And, I am more than happy to sit with God when it is my time and explain why I elected to support folks that were suffering and want to use the law instead of talk them out of it.   I will take responsibilities for my "sins" and hope for the best.

Just think about it...

We'll tawk soon, 
I love you all,
Terry

  






  

2 comments:

Ms. Moon said...

Terry, I dreamed of you last night. It was a long dream and at one point I said to you, "I know I always tell you this but there is a place in my heart that no one but you will ever live in."
I woke up this morning, thinking of you, thinking that you hadn't posted in a while.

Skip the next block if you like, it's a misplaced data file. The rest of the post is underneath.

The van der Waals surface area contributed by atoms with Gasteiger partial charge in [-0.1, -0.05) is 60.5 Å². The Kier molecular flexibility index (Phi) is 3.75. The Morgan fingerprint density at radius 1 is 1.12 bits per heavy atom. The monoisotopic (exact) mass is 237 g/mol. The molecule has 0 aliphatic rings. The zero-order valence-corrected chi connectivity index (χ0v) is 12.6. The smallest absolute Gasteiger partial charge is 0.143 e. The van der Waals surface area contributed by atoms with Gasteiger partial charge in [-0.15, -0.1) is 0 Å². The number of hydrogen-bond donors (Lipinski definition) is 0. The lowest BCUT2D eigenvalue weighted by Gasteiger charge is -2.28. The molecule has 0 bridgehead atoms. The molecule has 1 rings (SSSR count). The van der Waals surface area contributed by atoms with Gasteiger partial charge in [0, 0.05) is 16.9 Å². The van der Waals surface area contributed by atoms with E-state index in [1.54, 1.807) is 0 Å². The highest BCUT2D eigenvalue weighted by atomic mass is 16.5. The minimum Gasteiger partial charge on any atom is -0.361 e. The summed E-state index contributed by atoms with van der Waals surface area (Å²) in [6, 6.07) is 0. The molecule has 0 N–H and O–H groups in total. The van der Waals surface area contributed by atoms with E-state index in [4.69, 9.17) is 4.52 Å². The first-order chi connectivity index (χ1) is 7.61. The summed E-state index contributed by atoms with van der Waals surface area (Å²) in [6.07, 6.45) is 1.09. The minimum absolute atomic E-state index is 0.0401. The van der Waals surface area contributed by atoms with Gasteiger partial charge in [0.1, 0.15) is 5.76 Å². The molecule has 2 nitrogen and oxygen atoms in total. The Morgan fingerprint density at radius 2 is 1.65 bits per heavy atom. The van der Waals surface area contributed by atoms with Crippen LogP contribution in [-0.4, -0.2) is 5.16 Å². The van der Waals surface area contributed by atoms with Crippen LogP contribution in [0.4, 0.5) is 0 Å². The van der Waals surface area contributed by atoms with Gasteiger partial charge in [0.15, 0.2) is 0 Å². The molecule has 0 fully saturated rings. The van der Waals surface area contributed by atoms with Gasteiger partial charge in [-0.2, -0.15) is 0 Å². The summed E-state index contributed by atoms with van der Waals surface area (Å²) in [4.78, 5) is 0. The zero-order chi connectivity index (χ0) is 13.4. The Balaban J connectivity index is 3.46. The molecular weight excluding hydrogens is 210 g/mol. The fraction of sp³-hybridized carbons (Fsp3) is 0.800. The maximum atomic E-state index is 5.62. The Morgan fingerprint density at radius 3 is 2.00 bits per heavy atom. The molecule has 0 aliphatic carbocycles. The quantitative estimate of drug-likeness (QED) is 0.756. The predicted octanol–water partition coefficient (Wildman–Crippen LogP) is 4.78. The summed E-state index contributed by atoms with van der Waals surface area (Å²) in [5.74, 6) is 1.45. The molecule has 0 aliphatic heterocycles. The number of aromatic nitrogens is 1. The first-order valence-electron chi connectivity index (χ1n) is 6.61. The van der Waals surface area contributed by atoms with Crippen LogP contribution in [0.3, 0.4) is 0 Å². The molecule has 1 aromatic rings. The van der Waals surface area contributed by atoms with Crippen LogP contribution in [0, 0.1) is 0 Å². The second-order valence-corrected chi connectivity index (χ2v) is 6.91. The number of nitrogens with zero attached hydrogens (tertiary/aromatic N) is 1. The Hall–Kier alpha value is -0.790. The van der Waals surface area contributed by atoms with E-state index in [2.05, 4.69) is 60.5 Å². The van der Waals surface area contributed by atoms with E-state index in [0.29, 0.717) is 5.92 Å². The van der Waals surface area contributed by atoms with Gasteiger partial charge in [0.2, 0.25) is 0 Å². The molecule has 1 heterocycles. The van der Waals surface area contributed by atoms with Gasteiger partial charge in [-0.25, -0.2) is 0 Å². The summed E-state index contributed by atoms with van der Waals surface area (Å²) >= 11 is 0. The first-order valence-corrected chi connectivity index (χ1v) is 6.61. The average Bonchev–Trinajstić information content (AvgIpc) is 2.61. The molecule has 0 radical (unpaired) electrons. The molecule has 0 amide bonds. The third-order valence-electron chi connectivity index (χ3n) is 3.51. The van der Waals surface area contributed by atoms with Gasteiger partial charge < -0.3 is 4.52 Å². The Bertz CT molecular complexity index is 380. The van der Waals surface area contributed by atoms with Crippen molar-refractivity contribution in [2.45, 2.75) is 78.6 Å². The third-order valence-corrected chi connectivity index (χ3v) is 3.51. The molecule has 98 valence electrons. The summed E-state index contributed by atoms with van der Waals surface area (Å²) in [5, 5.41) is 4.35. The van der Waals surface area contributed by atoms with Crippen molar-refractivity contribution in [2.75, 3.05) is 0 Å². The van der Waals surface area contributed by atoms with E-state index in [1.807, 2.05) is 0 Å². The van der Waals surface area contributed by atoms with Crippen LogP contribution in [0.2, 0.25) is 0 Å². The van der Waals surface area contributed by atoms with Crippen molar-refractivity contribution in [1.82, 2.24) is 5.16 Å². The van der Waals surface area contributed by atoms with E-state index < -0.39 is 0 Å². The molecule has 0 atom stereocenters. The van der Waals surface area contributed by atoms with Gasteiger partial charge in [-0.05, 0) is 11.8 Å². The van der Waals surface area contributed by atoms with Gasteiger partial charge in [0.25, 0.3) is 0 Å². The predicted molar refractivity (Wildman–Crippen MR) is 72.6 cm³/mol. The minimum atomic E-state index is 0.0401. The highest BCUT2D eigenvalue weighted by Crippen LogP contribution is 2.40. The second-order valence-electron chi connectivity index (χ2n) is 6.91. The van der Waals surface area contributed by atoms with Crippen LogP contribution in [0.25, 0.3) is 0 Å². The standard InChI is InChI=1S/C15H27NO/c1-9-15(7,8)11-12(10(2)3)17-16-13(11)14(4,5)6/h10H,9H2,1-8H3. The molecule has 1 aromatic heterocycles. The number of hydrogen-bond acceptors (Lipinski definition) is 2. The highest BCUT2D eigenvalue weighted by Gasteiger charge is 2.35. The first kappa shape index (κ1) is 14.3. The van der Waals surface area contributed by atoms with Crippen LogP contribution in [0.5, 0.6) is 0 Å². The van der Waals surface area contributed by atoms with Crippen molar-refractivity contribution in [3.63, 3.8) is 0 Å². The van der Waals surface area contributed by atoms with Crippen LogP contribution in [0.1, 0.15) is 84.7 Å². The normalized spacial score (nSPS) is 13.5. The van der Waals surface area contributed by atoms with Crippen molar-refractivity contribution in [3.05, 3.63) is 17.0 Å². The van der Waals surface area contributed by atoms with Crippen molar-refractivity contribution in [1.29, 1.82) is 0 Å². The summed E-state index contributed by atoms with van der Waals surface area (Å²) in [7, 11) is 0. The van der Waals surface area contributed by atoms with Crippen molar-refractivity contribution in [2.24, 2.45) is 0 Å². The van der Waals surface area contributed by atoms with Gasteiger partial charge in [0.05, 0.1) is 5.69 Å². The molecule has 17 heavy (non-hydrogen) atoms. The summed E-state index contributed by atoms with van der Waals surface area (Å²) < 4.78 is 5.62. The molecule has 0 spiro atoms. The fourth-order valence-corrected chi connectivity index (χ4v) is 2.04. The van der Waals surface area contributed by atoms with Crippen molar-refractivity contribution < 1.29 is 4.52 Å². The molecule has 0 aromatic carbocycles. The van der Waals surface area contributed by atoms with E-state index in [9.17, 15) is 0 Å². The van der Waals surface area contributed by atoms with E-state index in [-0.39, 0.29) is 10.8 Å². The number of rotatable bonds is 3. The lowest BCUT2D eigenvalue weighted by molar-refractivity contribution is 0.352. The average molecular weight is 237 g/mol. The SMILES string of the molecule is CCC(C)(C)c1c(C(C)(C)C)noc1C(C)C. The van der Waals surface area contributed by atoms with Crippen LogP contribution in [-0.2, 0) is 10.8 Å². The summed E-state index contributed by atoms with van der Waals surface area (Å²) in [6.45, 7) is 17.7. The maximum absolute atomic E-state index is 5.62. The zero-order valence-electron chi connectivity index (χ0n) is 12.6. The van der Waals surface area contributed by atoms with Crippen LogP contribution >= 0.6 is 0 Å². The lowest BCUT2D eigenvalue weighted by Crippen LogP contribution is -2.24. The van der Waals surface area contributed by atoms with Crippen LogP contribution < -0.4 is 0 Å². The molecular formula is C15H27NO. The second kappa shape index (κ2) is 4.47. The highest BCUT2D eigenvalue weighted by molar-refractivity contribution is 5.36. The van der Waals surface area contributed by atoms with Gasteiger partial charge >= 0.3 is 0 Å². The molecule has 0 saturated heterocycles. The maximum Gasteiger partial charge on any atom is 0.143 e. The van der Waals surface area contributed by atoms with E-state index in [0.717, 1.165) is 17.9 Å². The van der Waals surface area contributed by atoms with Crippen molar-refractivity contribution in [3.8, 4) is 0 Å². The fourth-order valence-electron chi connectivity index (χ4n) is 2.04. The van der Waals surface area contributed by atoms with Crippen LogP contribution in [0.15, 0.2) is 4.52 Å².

And now, tonight, this.
Thank you. Your writing is as good as your heart which is absolutely true and faithful and wise.
I love you forever. Your patients are so lucky to have you. And I am lucky to know you.

Anonymous said...

Your writing always touches me deeply and makes me think and also cry. I hope no one ever makes you doubt the love and compassion and truth you hold in your heart for your patients. It is so real and so beautiful. God is love, God is mercy, God is forgiveness, God is grace. And you dear Terry are filled with all of these. In abundance. Be well and at peace.
Angie D